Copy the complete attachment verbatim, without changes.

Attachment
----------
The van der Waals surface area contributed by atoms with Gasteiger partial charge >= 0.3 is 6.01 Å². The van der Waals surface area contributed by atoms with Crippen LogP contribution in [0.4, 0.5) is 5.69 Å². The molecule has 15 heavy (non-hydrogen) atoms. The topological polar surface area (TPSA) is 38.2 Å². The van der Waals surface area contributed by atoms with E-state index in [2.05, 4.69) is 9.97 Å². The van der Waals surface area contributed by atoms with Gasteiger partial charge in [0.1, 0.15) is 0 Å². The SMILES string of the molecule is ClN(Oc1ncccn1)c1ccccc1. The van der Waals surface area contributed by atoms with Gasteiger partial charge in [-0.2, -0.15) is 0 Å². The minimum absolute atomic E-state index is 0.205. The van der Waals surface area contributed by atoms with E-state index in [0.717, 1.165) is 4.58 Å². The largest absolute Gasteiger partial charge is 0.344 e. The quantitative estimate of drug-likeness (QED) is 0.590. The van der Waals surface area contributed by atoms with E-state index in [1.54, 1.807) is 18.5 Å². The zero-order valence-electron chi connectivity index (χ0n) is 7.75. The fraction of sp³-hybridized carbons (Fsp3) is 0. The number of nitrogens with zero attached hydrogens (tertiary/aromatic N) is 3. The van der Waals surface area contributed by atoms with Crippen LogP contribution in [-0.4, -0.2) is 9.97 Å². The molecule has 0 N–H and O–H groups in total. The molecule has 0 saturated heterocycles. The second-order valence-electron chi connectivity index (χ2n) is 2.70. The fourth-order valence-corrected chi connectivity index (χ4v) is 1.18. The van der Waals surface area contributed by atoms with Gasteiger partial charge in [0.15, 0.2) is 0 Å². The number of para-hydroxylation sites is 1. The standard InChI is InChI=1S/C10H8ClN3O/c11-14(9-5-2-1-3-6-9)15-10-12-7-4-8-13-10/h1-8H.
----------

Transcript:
The van der Waals surface area contributed by atoms with Gasteiger partial charge >= 0.3 is 6.01 Å². The van der Waals surface area contributed by atoms with Crippen LogP contribution in [0.4, 0.5) is 5.69 Å². The molecule has 15 heavy (non-hydrogen) atoms. The topological polar surface area (TPSA) is 38.2 Å². The van der Waals surface area contributed by atoms with E-state index in [2.05, 4.69) is 9.97 Å². The van der Waals surface area contributed by atoms with Gasteiger partial charge in [0.1, 0.15) is 0 Å². The SMILES string of the molecule is ClN(Oc1ncccn1)c1ccccc1. The van der Waals surface area contributed by atoms with Gasteiger partial charge in [-0.2, -0.15) is 0 Å². The minimum absolute atomic E-state index is 0.205. The van der Waals surface area contributed by atoms with E-state index in [0.717, 1.165) is 4.58 Å². The largest absolute Gasteiger partial charge is 0.344 e. The quantitative estimate of drug-likeness (QED) is 0.590. The van der Waals surface area contributed by atoms with E-state index in [1.54, 1.807) is 18.5 Å². The zero-order valence-electron chi connectivity index (χ0n) is 7.75. The fraction of sp³-hybridized carbons (Fsp3) is 0. The number of nitrogens with zero attached hydrogens (tertiary/aromatic N) is 3. The van der Waals surface area contributed by atoms with Crippen LogP contribution in [-0.4, -0.2) is 9.97 Å². The molecule has 0 N–H and O–H groups in total. The molecule has 0 saturated heterocycles. The second-order valence-electron chi connectivity index (χ2n) is 2.70. The fourth-order valence-corrected chi connectivity index (χ4v) is 1.18. The van der Waals surface area contributed by atoms with Gasteiger partial charge in [0.15, 0.2) is 0 Å². The number of para-hydroxylation sites is 1. The standard InChI is InChI=1S/C10H8ClN3O/c11-14(9-5-2-1-3-6-9)15-10-12-7-4-8-13-10/h1-8H.